I begin this Garden Blogger’s Bloom Day post with a blooming mistake. Maybe three years ago I thought coltsfoot might be a good groundcover on the Rose Bank. I was only thinking of the flowers and the size of the early spring foliage – not what it would look like in June, July, August, September and October. Or how very rapidly and strongly it would spread. I don’t mind the violet which are everywhere here, and in the Flowery Mead – aka the Lawn.
Here is a blooming trifecta. The first dandelion appeared on May 2. Now, after the first lawn mowing and some warm weather, they are everywhere. The daffodils and grape hyacinths are happy under the weeping birch.
There is better, more lushly blooming forsythia in the neighborhood, but this is the best forsythia bloom I have had in all the 34 years we have lived here. I often thought about ripping out this hedge because it bloomed so intermittently and poorly, but it was just too much work. And now after the longest, coldest spring it is shouting out Hallelujah!
Because my camera is the ‘point and hope’ variety, and the shadows were so dappled, I did not see this snake among the primroses until I took it out of the camera. Do you see it? I like snakes in the garden.
Van Sion is a very old daffodil. It was growing here when we moved in. It is a very strong grower and spreader. I have helped spread it here and there, but can’t ever seem to get all of it out from this rose bush. Some years the outer petals are quite green which I really like, but others have called this an ugly daffodil. I don’t see why. Look at all those happy petals.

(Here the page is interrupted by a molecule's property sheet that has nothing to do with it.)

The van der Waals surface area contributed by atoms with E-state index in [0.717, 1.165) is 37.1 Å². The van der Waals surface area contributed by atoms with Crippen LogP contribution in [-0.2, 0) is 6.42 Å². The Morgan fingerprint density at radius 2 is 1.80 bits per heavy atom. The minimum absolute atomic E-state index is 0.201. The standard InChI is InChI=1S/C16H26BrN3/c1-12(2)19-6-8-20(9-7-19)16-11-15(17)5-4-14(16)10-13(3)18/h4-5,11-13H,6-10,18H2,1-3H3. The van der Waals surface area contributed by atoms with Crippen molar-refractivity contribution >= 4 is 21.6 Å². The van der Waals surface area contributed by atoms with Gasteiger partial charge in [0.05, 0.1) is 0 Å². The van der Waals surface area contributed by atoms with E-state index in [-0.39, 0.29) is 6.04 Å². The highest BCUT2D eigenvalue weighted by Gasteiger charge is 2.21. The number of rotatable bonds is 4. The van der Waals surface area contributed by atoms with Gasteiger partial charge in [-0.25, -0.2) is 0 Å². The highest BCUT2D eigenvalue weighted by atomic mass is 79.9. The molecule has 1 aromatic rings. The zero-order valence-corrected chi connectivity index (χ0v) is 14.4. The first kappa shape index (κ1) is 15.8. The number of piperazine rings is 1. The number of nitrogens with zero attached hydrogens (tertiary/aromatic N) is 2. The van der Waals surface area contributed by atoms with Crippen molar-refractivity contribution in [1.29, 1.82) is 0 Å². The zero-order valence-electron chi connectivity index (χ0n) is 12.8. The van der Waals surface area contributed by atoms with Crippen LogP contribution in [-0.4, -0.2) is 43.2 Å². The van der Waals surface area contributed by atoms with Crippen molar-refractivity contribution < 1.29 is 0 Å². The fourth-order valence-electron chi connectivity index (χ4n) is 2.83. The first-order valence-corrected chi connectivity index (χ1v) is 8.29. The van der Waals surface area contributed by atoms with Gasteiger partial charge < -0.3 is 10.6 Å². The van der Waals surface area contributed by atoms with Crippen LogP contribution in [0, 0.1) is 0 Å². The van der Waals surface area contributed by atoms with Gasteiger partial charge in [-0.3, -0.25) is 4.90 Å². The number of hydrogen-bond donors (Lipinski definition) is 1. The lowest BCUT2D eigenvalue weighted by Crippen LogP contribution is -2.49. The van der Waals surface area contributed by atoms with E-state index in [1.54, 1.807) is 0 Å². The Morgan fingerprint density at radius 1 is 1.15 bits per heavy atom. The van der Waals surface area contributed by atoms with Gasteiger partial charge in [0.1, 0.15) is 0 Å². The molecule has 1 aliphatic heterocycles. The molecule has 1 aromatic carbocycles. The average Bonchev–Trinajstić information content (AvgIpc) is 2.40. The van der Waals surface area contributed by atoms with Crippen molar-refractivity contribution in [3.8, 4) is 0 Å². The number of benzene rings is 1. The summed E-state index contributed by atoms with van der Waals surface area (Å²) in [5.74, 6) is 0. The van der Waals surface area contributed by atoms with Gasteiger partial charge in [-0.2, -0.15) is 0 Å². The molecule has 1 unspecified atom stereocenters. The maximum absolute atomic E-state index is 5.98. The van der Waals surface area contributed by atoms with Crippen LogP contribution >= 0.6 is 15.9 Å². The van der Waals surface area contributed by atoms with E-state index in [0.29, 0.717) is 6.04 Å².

I don’t think anyone dislikes or thinks the old Poeticus daffodil is ugly. At a tour of the daffodils at Tower Hill one year our guide told us that the all the pink shades in pink daffodils come from the narrow red rim on the cup in this daffodil. Poeticus is one of the many daffs I have moved to the eastern edge of the lawn. Someday soon I am going to try and name them.
Even the walk to the henhouse – or the solar clothes dryer – is a joy at this time of the year when the wild cherries are in bloom.
Just in time for Bloom day are the Dutchman’s breeches. It is too wet this morning – mist and fog – to get a really good photo of the blossoms, but I was happy to see that this has spread throughout the garden – by ants!
I love the epimediums. This clump of Epimedium rubrum is a few years old.
This clump of Epimedium sulphureum is only two years old, but it is taking hold nicely.
Finally, barely in time for Bloom Day, the weeping cherry has begun to bloom.
It has been a long cold spring here in the higher elevations of western Massachusetts, so I am glad to finally be able to have some bloom and join the party hosted by Carol over at May Dreams Gardens. Thank you Carol!